Two regions immediately stand out: the Yellow Land and the Metropolis. True, they have larger populations than most, but even taking that into account, their political influence is clear. While together they account for just over a third (38%) of China’s population, they account for well over half (55%) of its leaders, both on the Central Committee and provincial level. That’s worth stating again, just to be clear — over half of China’s senior officials come from the Yellow Land or the Metropolis.
The most under-represented region is, by far, Shangri-La (remote, mountainous southwest China) — with 10% of China’s population, it accounts for a paltry 2% of officials on the Central Committee and provincial level. The Refuge (the Sichuan basin, just north of Shangri-La) also comes up short, accounting for 8% of the population but just 5% of the Central Committee and 2% of provincial leaders.
The Back Door (the Pearl River Delta region) presents an interesting case. Despite accounting for 8% of China’s population, its natives hardly hold any power (2%) on the Central Committee. But, largely due to the fact that Hong Kong and Macau have been set up as semi-autonomous SARs (“one country, two systems”), the Back Door enjoys a proportional standing among provincial leaders. This pattern is actually quite consistent with the Back Door’s historical character, in which it has been accorded considerable local autonomy in large part due to its lack of national influence.
The Crossroads (the middle Yangtze) and the Rust Belt (Manchuria) both have political influence roughly commensurate with their populations. To some degree, this may be due to their strong revolutionary heritages. The Crossroads was where both the Nationalist and Communist revolutions got their start, and where many of China’s first generation of Communist leaders (including Mao) were born. The Rust Belt was the first region to fall to Communist military control in 1947, and served as the focal point for state-led industrialized during the heyday of Soviet-style central planning. It would not be surprising for a reasonable portion of the present Communist party leadership to hail from these regions.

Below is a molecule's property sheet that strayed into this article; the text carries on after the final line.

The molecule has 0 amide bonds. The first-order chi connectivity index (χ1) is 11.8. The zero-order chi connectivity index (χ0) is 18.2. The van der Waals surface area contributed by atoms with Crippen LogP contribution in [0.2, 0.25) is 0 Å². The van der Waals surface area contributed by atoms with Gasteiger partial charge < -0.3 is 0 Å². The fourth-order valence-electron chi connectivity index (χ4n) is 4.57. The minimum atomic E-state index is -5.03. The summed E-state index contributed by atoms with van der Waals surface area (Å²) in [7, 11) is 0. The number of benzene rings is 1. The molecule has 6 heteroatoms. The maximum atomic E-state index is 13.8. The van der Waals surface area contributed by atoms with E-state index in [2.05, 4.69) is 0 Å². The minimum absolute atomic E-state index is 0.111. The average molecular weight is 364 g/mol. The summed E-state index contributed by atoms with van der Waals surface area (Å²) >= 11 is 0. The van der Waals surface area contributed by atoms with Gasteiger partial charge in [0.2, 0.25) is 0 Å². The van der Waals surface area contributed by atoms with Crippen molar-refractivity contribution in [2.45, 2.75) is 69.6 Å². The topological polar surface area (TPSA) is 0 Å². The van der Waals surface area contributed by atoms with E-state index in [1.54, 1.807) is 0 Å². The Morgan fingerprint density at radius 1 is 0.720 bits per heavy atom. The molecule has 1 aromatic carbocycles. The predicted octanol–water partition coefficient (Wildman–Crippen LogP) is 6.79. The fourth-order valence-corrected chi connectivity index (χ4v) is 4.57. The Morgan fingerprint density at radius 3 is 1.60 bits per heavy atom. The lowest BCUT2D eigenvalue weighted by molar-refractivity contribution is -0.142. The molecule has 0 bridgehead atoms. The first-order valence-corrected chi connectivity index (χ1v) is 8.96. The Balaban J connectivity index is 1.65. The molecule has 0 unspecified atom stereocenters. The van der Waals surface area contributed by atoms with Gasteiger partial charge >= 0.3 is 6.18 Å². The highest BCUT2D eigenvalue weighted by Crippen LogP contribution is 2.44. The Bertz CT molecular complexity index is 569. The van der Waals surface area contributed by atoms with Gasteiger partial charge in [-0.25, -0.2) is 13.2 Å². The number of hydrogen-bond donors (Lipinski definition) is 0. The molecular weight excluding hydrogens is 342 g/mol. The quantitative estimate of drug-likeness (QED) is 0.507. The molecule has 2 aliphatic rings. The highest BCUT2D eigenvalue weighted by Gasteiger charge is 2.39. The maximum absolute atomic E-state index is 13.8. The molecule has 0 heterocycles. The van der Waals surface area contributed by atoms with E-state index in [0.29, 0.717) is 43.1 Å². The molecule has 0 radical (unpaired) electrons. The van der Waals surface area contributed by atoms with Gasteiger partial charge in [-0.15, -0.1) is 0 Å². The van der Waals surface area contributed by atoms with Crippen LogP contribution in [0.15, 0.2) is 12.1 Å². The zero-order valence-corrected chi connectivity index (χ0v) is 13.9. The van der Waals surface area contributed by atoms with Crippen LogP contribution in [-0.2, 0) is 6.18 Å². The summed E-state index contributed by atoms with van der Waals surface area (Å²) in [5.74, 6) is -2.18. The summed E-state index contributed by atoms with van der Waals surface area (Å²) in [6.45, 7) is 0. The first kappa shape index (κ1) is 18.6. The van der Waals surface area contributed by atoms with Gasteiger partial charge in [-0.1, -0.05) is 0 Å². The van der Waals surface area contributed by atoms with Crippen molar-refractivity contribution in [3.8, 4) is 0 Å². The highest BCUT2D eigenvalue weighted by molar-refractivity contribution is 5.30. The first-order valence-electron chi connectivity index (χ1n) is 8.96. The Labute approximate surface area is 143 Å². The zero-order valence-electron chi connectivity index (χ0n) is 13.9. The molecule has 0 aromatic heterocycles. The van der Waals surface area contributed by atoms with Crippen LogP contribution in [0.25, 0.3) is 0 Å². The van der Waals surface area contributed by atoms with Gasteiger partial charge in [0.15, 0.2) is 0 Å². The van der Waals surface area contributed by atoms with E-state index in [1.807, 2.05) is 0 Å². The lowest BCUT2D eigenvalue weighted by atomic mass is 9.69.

Finally, the Frontier (China’s far west) and the Straits (its southeast coast) are affected by their place at the margins of Chinese political life. The natives of the Frontier receive a boost in their provincial-level influence from the requirement that all chairman (governors) of autonomous regions (including Xinjiang, Tibet, Inner Mongolia, and Ningxia) must belong to the minority that comprises the majority there (the same requirement does not apply, notably, to the regional party secretaries, who are almost always Han Chinese). The Straits, in contrast, enjoys proportionally less influence within the PRC leadership, relative to its population, due to the unique status of Taiwan.
Obviously, it would be unwarranted to see Chinese officials as “representing” their places of origin. Many have held posts in other provinces and see their role and their careers from a national perspective. But if 37% of all leading officeholders in the U.S. hailed from California, and over half came from California and Texas, it might tell you something about their outlook and assumptions.
What the figures seem to suggest is that, while political power is fairly dispersed in China, some regions — the Yellow Land and the Metropolis — continue to play a dominant role consistent with their history and character, whereas other regions — Shangri-La, the Refuge, and to some degree the Back Door — play a far more marginal role on China’s political stage. In any event, the numbers offer interesting food for thought.